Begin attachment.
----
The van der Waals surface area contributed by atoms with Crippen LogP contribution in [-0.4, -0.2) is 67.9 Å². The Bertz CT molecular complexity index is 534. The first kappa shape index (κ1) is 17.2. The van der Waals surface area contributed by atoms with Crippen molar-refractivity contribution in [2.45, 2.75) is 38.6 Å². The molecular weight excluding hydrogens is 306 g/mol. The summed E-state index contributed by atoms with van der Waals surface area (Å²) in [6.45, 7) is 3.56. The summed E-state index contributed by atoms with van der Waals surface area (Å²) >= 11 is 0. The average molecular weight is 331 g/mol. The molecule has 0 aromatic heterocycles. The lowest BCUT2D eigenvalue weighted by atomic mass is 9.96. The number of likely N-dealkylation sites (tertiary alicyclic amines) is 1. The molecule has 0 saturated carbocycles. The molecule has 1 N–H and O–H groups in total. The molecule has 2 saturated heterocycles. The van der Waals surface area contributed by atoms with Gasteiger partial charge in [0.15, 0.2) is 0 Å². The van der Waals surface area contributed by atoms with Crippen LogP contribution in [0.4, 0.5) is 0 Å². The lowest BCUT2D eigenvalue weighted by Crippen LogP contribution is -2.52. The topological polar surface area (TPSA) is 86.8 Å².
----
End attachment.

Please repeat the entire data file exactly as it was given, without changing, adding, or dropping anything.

The van der Waals surface area contributed by atoms with Crippen LogP contribution in [-0.4, -0.2) is 67.9 Å². The Bertz CT molecular complexity index is 534. The first kappa shape index (κ1) is 17.2. The van der Waals surface area contributed by atoms with Crippen molar-refractivity contribution in [2.45, 2.75) is 38.6 Å². The molecular weight excluding hydrogens is 306 g/mol. The summed E-state index contributed by atoms with van der Waals surface area (Å²) in [6.45, 7) is 3.56. The summed E-state index contributed by atoms with van der Waals surface area (Å²) >= 11 is 0. The average molecular weight is 331 g/mol. The molecule has 0 aromatic heterocycles. The lowest BCUT2D eigenvalue weighted by atomic mass is 9.96. The number of likely N-dealkylation sites (tertiary alicyclic amines) is 1. The molecule has 0 saturated carbocycles. The molecule has 1 N–H and O–H groups in total. The molecule has 2 saturated heterocycles. The van der Waals surface area contributed by atoms with Gasteiger partial charge in [0.15, 0.2) is 0 Å². The van der Waals surface area contributed by atoms with Crippen LogP contribution in [0.4, 0.5) is 0 Å². The lowest BCUT2D eigenvalue weighted by Crippen LogP contribution is -2.52. The topological polar surface area (TPSA) is 86.8 Å².